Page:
Online from: 1927
Subject Area: Library and Information Studies
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|Title:||Open access initiatives adoption by Nigerian academics|
|Author(s):||Samuel C. Avemaria Utulu, (RUN Library, Redeemer's University, Redemption City, Nigeria), Omolara Bolarinwa, (Medical Library, College of Medicine, University of Lagos, Lagos, Nigeria)|
|Citation:||Samuel C. Avemaria Utulu, Omolara Bolarinwa, (2009) "Open access initiatives adoption by Nigerian academics", Library Review, Vol. 58 Iss: 9, pp.660 - 669|
|Keywords:||Academic staff, Information services, Nigeria, Serials|
|Article type:||Research paper|
|DOI:||10.1108/00242530910997946 (Permanent URL)|
|Publisher:||Emerald Group Publishing Limited|
|Acknowledgements:||The contributions of Bidemi Durosaro of the Department of Actuarial Sciences, Redeemer's University are acknowledged.|
Purpose – The purpose of this paper is to examine Nigerian academics' adoption of open access initiatives as authors and readers of scholarly resources. The study was necessitated by the growing need to have the number of Nigerian scholarly publications increased on the internet and accessible to scholars around the world through the use of open access initiatives.
Design/methodology/approach – Academics of two first generation Nigerian universities selected using convenient sampling technique were surveyed using the questionnaire to find out the extent of their awareness and use of open access initiatives as authors and readers of scholarly works. Two hundred and fifty questionnaire copies were distributed in the two universities out of which 189 copies were returned, while 180 copies were found to be useable for the study.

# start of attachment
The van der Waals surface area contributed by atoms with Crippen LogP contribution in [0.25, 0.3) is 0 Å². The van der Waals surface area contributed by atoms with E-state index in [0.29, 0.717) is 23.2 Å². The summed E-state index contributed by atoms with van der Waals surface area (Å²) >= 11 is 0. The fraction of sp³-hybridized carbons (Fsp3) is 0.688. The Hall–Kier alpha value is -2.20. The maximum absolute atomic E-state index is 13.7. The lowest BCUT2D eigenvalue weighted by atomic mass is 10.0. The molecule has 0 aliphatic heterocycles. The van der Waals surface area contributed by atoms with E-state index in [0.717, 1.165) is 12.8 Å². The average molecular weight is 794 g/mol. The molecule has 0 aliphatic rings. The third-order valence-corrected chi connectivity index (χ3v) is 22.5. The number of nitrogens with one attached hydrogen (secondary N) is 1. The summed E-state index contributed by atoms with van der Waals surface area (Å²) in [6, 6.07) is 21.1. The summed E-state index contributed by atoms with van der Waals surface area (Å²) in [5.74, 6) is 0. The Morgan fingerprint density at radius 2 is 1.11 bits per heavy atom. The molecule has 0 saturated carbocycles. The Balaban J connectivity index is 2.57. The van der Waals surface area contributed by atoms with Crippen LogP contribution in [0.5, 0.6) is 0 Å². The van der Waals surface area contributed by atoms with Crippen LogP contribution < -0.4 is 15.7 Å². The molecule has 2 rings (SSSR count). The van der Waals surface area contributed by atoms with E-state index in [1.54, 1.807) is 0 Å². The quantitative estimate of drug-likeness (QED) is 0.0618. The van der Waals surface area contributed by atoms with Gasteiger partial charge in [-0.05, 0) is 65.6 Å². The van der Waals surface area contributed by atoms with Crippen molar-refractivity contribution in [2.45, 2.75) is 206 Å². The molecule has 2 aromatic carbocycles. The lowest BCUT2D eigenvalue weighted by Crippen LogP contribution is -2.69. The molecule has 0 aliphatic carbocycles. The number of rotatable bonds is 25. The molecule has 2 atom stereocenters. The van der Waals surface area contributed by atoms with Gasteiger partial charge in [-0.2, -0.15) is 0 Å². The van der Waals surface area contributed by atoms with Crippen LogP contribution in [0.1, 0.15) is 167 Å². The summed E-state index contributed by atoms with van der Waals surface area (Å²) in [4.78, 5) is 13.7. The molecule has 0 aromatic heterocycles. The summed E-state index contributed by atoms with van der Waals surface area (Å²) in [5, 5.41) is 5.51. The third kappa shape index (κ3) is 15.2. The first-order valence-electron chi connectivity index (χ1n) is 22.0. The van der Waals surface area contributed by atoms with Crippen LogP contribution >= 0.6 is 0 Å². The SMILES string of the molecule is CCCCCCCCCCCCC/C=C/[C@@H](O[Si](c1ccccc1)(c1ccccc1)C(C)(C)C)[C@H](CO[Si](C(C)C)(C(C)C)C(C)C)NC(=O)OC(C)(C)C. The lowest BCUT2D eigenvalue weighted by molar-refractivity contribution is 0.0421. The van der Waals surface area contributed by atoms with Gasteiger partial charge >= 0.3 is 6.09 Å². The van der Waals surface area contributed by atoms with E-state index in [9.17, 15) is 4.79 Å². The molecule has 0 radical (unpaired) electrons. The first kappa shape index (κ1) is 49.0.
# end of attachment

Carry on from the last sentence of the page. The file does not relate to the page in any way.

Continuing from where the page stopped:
Findings – It was revealed that the respondents were aware of the pre-print and open access journal initiatives than the post-print initiative. In terms of the use of open access initiatives, although the study revealed insignificant use among the academics, academics in sciences showed more promise of adopting open access initiative as authors and readers of scholarly resources than their counterparts in the humanities.
Research limitations/implications – Unlike studies that assessed specific subject based and institutional repositories that allowed for the search and extraction of depositors' names and characteristics, this particular study relied on respondents' responses as a source of their actual use of open access repositories.
Originality/value – This paper reveals that academics' perception and publishing culture, and not awareness, determines the extent of their use of open access initiatives in Nigeria.
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